Essay on Narrative Of The Way Through Confessions

797 Words Jun 28th, 2015 4 Pages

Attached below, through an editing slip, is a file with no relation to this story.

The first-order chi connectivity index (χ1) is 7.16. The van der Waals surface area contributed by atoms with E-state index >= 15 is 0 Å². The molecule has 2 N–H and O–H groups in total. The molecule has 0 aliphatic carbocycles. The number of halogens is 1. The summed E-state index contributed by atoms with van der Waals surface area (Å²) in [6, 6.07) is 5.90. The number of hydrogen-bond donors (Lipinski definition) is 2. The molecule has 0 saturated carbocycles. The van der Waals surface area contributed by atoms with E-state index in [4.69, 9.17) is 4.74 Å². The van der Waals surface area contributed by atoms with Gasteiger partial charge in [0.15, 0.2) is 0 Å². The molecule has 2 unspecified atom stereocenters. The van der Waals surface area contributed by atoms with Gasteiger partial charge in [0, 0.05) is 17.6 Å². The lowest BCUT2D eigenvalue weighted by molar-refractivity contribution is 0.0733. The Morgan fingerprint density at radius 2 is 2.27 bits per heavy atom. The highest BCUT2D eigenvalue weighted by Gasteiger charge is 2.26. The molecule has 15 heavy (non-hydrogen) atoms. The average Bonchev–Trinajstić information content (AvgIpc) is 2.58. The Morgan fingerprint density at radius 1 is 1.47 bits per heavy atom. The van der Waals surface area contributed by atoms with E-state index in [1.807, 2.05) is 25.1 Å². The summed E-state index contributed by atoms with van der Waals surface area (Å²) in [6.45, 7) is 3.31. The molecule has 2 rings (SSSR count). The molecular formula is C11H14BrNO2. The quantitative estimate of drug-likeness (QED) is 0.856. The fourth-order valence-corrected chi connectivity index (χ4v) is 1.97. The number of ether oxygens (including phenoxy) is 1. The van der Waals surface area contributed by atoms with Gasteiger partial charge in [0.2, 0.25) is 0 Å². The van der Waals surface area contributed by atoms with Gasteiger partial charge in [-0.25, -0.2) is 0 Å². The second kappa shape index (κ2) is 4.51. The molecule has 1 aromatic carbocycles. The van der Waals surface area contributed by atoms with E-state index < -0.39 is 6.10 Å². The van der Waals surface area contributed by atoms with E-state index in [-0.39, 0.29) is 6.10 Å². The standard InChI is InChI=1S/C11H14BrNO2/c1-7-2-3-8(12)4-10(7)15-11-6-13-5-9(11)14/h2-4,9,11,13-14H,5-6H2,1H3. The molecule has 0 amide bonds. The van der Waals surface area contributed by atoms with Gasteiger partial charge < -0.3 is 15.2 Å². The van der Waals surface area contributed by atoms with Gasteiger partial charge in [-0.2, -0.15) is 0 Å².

Narrative perspective is limited. It is difficult to ever trust the story of a first person narration because such stories provide only a narrow slice of a story and only from the perspective of a single agent. By switching narrative perspective part of the way through Confessions, Hogg provides insight into elements of the first narrative that were confusing or underdeveloped and makes a strong case for the presence of supernatural elements governing the story. The narrator in the first part of the novel does not have any more knowledge of the story than any other person living in the world of the story at that time could have accessed themselves. He opens the narrative with the story of the Dalcastle family and claims he is limited to information he can gather “from history” and therefore must look “to tradition…for the remainder of the motley adventures of that house” (49). He knows only what has been told to him and what seemingly little he has discovered through research. Only the first few sentences of the narrative are from history and the rest are from tradition which “has been handed down to the world in unlimited abundance” and the he is only “relating to the greater part…of Scotland, matters of which they were before perfectly well informed” (49). He is essentially providing a summary of the story of the Dalcastles just to jog the memory of people who have already heard the story many times. He is not providing any new insight into the story. He recognizes that…

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